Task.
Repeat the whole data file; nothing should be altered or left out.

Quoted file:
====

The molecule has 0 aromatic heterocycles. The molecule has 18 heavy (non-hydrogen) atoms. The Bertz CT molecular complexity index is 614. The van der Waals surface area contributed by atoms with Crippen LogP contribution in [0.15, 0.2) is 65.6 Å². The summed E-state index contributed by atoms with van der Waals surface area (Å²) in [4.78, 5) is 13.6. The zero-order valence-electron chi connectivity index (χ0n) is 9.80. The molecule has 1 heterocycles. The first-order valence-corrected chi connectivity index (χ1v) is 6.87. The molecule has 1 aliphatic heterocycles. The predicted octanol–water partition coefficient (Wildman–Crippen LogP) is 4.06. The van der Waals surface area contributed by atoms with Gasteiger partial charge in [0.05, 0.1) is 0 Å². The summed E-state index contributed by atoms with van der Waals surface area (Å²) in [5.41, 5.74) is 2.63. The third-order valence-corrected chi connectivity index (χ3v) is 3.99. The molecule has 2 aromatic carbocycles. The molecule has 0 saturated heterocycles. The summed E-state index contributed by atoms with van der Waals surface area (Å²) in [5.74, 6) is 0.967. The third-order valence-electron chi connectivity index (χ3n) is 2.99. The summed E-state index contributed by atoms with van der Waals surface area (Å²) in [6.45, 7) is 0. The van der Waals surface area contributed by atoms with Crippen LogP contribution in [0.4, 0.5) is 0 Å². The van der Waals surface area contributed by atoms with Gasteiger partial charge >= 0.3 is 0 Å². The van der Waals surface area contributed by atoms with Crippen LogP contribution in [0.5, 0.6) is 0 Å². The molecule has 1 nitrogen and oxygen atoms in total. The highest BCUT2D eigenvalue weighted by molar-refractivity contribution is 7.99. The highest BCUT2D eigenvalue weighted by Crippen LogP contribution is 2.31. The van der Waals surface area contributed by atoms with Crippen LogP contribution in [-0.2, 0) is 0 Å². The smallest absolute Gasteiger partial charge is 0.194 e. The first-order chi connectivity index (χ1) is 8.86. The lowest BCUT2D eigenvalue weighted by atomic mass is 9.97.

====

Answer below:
The molecule has 0 aromatic heterocycles. The molecule has 18 heavy (non-hydrogen) atoms. The Bertz CT molecular complexity index is 614. The van der Waals surface area contributed by atoms with Crippen LogP contribution in [0.15, 0.2) is 65.6 Å². The summed E-state index contributed by atoms with van der Waals surface area (Å²) in [4.78, 5) is 13.6. The zero-order valence-electron chi connectivity index (χ0n) is 9.80. The molecule has 1 heterocycles. The first-order valence-corrected chi connectivity index (χ1v) is 6.87. The molecule has 1 aliphatic heterocycles. The predicted octanol–water partition coefficient (Wildman–Crippen LogP) is 4.06. The van der Waals surface area contributed by atoms with Gasteiger partial charge in [0.05, 0.1) is 0 Å². The summed E-state index contributed by atoms with van der Waals surface area (Å²) in [5.41, 5.74) is 2.63. The third-order valence-corrected chi connectivity index (χ3v) is 3.99. The molecule has 2 aromatic carbocycles. The molecule has 0 saturated heterocycles. The summed E-state index contributed by atoms with van der Waals surface area (Å²) in [5.74, 6) is 0.967. The third-order valence-electron chi connectivity index (χ3n) is 2.99. The summed E-state index contributed by atoms with van der Waals surface area (Å²) in [6.45, 7) is 0. The van der Waals surface area contributed by atoms with Crippen LogP contribution in [0.4, 0.5) is 0 Å². The van der Waals surface area contributed by atoms with Gasteiger partial charge >= 0.3 is 0 Å². The van der Waals surface area contributed by atoms with Crippen LogP contribution in [0.5, 0.6) is 0 Å². The molecule has 1 nitrogen and oxygen atoms in total. The highest BCUT2D eigenvalue weighted by molar-refractivity contribution is 7.99. The highest BCUT2D eigenvalue weighted by Crippen LogP contribution is 2.31. The van der Waals surface area contributed by atoms with Crippen LogP contribution in [-0.2, 0) is 0 Å². The smallest absolute Gasteiger partial charge is 0.194 e. The first-order chi connectivity index (χ1) is 8.86. The lowest BCUT2D eigenvalue weighted by atomic mass is 9.97.